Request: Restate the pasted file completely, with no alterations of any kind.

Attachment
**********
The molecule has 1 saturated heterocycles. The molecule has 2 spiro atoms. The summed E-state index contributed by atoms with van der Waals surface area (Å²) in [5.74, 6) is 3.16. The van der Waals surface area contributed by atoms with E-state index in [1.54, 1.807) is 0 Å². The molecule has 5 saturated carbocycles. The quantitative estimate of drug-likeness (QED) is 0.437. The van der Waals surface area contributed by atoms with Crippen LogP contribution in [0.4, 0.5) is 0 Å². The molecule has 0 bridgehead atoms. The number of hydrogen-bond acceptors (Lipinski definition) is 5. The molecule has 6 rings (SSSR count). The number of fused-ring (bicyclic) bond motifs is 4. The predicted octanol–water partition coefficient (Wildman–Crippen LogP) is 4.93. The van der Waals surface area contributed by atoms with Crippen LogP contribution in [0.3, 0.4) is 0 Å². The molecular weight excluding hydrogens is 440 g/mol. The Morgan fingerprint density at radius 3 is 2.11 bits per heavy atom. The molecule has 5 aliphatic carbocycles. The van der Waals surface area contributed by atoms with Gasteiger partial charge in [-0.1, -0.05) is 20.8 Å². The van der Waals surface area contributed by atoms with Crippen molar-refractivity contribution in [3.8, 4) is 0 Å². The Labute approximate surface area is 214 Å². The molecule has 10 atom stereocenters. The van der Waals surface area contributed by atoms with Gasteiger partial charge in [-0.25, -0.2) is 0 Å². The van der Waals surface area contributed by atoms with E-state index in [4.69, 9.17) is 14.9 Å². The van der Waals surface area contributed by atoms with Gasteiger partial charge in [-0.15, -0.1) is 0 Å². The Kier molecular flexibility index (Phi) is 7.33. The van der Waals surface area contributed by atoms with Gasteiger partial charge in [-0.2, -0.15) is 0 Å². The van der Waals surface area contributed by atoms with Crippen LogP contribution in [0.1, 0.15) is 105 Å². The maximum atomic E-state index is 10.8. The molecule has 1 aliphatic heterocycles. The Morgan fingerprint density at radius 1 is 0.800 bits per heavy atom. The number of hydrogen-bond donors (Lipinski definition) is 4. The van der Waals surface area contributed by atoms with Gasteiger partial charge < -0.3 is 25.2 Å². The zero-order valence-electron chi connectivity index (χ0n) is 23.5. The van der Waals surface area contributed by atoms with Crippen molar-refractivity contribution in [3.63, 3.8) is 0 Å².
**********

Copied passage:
The molecule has 1 saturated heterocycles. The molecule has 2 spiro atoms. The summed E-state index contributed by atoms with van der Waals surface area (Å²) in [5.74, 6) is 3.16. The van der Waals surface area contributed by atoms with E-state index in [1.54, 1.807) is 0 Å². The molecule has 5 saturated carbocycles. The quantitative estimate of drug-likeness (QED) is 0.437. The van der Waals surface area contributed by atoms with Crippen LogP contribution in [0.4, 0.5) is 0 Å². The molecule has 0 bridgehead atoms. The number of hydrogen-bond acceptors (Lipinski definition) is 5. The molecule has 6 rings (SSSR count). The number of fused-ring (bicyclic) bond motifs is 4. The predicted octanol–water partition coefficient (Wildman–Crippen LogP) is 4.93. The van der Waals surface area contributed by atoms with Crippen LogP contribution in [0.3, 0.4) is 0 Å². The molecular weight excluding hydrogens is 440 g/mol. The Morgan fingerprint density at radius 3 is 2.11 bits per heavy atom. The molecule has 5 aliphatic carbocycles. The van der Waals surface area contributed by atoms with Gasteiger partial charge in [-0.1, -0.05) is 20.8 Å². The van der Waals surface area contributed by atoms with Crippen molar-refractivity contribution in [3.8, 4) is 0 Å². The Labute approximate surface area is 214 Å². The molecule has 10 atom stereocenters. The van der Waals surface area contributed by atoms with Gasteiger partial charge in [-0.25, -0.2) is 0 Å². The van der Waals surface area contributed by atoms with E-state index in [4.69, 9.17) is 14.9 Å². The van der Waals surface area contributed by atoms with Gasteiger partial charge in [-0.15, -0.1) is 0 Å². The Kier molecular flexibility index (Phi) is 7.33. The van der Waals surface area contributed by atoms with Gasteiger partial charge in [-0.2, -0.15) is 0 Å². The van der Waals surface area contributed by atoms with Crippen LogP contribution in [0.1, 0.15) is 105 Å². The maximum atomic E-state index is 10.8. The molecule has 1 aliphatic heterocycles. The Morgan fingerprint density at radius 1 is 0.800 bits per heavy atom. The number of hydrogen-bond donors (Lipinski definition) is 4. The van der Waals surface area contributed by atoms with Gasteiger partial charge < -0.3 is 25.2 Å². The zero-order valence-electron chi connectivity index (χ0n) is 23.5. The van der Waals surface area contributed by atoms with Crippen molar-refractivity contribution in [3.63, 3.8) is 0 Å².